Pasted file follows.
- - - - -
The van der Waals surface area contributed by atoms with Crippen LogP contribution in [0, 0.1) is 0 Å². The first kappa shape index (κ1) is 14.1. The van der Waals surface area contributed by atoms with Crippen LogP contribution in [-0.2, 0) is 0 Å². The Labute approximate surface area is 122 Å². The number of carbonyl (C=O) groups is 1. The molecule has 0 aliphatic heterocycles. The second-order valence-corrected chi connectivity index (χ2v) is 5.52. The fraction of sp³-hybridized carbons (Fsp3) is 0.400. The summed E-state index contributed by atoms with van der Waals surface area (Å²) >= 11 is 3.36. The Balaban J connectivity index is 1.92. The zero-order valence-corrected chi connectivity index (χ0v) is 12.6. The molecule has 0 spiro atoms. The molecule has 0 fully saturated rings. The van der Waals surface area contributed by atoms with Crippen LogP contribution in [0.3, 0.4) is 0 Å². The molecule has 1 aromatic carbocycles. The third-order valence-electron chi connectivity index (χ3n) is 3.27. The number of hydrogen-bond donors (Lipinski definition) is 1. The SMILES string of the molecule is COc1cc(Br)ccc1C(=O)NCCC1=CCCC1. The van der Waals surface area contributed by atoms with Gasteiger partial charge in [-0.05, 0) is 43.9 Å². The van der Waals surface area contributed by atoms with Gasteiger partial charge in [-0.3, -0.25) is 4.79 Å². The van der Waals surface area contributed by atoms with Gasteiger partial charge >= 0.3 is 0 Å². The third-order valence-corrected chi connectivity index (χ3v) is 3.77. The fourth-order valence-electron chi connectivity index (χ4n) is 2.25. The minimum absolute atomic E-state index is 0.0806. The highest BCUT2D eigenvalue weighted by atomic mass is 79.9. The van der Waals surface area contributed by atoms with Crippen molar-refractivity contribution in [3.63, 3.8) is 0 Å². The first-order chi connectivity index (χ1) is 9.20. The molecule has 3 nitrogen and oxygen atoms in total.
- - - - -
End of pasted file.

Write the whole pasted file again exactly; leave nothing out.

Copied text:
The van der Waals surface area contributed by atoms with Crippen LogP contribution in [0, 0.1) is 0 Å². The first kappa shape index (κ1) is 14.1. The van der Waals surface area contributed by atoms with Crippen LogP contribution in [-0.2, 0) is 0 Å². The Labute approximate surface area is 122 Å². The number of carbonyl (C=O) groups is 1. The molecule has 0 aliphatic heterocycles. The second-order valence-corrected chi connectivity index (χ2v) is 5.52. The fraction of sp³-hybridized carbons (Fsp3) is 0.400. The summed E-state index contributed by atoms with van der Waals surface area (Å²) >= 11 is 3.36. The Balaban J connectivity index is 1.92. The zero-order valence-corrected chi connectivity index (χ0v) is 12.6. The molecule has 0 spiro atoms. The molecule has 0 fully saturated rings. The van der Waals surface area contributed by atoms with Crippen LogP contribution in [0.3, 0.4) is 0 Å². The molecule has 1 aromatic carbocycles. The third-order valence-electron chi connectivity index (χ3n) is 3.27. The number of hydrogen-bond donors (Lipinski definition) is 1. The SMILES string of the molecule is COc1cc(Br)ccc1C(=O)NCCC1=CCCC1. The van der Waals surface area contributed by atoms with Gasteiger partial charge in [-0.05, 0) is 43.9 Å². The van der Waals surface area contributed by atoms with Gasteiger partial charge in [-0.3, -0.25) is 4.79 Å². The van der Waals surface area contributed by atoms with Gasteiger partial charge >= 0.3 is 0 Å². The third-order valence-corrected chi connectivity index (χ3v) is 3.77. The fourth-order valence-electron chi connectivity index (χ4n) is 2.25. The minimum absolute atomic E-state index is 0.0806. The highest BCUT2D eigenvalue weighted by atomic mass is 79.9. The van der Waals surface area contributed by atoms with Crippen molar-refractivity contribution in [3.63, 3.8) is 0 Å². The first-order chi connectivity index (χ1) is 9.20. The molecule has 3 nitrogen and oxygen atoms in total.